Even low-dose glucocorticoids greatly increase vertebral fracture risk in RA
Patients with rheumatoid arthritis who receive even low daily doses of glucocorticoids are at a 59% increased risk for clinical vertebral fracture, according to data published in Rheumatology.
The risk for non-vertebral fractures, however, was unaffected by low-dose glucocorticoids, the researchers added.
“There has been, so far, little information on the association of low daily doses of oral glucocorticoids (GCs) and osteoporotic (OP) fracture risk in patients with rheumatoid arthritis,” Shahab Abtahi, MD, PhD, MSc, of Maastricht University Medical Center, in the Netherlands, told Healio Rheumatology. “In particular, the EULAR task force on the risk of harm — including OP fractures — in long-term GC therapy did not have firm conclusions for GC daily doses between 5 mg to 10 mg prednisone equivalent dose per day.”
To examine how low-dose glucocorticoids impacts the risk for osteoporotic fractures in patients with RA, Abtahi and colleagues conducted a retrospective cohort study of individuals from the Clinical Practice Research Datalink. According to the researchers, this database includes information from 4.4 million active patients from 674 practices in the United Kingdom. For their study, they included all 15,123 adults in the database aged 50 years or older who had been diagnosed with RA between Jan. 1, 1997, and Dec. 31, 2017. These included 7,039 glucocorticoid users.
Abtahi and colleagues stratified the included patients based on glucocorticoid exposure as of the most recent prescription. Stratification groups included “current,” or within less than 6 months; “recent,” defined as within the past 7 to 12 months; and “past,” or more than a year since their last prescription. Patients were also grouped based on average daily cumulative doses, with a “low dose” defined as 7.5 mg or less prednisolone equivalent per day. The mean follow-up time was 8.1 years for glucocorticoid users, and 6.2 years for nonusers.
The researchers estimated the risk for hip, vertebrae, humerus, forearm, pelvis and rib fracture using time-dependent — in 30-day periods — Cox proportional-hazards models, adjusting for life-style factors, comorbidities and comedications. Secondary analyses examined the risk for fracture with a combination of average daily and cumulative doses of oral glucocorticoids.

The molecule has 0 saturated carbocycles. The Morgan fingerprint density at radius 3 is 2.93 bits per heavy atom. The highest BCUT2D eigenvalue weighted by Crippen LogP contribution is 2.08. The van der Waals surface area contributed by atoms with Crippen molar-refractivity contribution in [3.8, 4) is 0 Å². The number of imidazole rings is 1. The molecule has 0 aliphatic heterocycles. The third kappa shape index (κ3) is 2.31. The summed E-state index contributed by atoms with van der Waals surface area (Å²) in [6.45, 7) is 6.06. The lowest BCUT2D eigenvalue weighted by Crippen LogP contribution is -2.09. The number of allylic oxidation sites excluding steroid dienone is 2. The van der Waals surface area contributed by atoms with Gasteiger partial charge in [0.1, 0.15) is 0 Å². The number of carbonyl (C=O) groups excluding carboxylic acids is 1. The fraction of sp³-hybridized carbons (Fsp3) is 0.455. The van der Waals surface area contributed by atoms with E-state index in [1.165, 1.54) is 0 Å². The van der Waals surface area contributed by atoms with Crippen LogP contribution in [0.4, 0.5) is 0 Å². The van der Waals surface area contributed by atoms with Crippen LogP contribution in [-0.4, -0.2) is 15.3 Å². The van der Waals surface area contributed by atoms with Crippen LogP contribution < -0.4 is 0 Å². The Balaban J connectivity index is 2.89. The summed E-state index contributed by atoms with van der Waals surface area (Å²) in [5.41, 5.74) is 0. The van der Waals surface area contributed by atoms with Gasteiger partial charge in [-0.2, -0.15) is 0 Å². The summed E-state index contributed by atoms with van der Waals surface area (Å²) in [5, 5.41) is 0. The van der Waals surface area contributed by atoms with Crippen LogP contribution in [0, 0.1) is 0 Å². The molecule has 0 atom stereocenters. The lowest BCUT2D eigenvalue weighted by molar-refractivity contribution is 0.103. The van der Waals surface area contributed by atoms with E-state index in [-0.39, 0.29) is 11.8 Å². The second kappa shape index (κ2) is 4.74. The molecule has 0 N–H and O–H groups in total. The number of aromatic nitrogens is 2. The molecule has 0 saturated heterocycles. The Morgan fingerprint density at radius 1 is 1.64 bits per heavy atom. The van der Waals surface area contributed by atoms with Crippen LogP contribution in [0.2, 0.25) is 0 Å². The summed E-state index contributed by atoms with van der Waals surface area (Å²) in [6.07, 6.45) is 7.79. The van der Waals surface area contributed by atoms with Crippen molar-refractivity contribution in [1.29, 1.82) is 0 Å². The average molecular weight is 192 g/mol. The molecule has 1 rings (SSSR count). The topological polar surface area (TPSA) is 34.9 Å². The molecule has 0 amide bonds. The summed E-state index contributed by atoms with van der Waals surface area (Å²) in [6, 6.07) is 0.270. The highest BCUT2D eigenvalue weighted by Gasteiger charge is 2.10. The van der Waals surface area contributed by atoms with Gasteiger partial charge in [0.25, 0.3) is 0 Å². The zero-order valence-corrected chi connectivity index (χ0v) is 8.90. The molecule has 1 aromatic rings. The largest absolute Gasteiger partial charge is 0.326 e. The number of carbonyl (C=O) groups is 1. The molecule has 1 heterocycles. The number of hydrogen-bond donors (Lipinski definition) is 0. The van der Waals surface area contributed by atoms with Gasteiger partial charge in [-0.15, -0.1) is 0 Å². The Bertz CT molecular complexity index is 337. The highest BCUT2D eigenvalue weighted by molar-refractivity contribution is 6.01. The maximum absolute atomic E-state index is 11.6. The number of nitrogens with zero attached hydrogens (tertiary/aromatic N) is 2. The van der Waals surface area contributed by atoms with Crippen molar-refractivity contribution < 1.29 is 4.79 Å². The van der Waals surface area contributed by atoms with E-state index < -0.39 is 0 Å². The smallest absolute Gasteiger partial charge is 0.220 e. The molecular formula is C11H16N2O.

According to the researchers, a total of 1,640 osteoporotic fractures were reported among the total study population. Current low-dose oral glucocorticoid therapy was not associated with overall risk for osteoporotic fractures (adjusted HR = 1.14; 95% CI, 0.98-1.33), compared with past glucocorticoid use. However, current low-dose glucocorticoids were associated with an increased risk for clinical vertebral fracture (adjusted HR = 1.59; 95% CI, 1.11-2.29). These results remained unchanged regardless of a short-term or a long-term glucocorticoid use.
“When patients with RA are treated with low-dose oral GCs, there is an increased risk for vertebral fractures, but not that of non-vertebral osteoporotic fractures such as hip,” Abtahi said. “The increased risk of vertebral fractures could be translated into an additional two clinical vertebral fractures per 1,000 patients with RA in the United Kingdom who took low-dose oral GCs in one year.
“In addition, we know that only one-third of vertebral fractures would come into clinical attention, so another four vertebral fractures per 1,000 patients with RA in the United Kingdom have been caused by low-dose GC therapy in a year and would have been missed in practice,” he added. “The treating — and prescribing — physician should therefore be more vigilant of this increased risk of vertebral fractures with low-dose oral GCs.”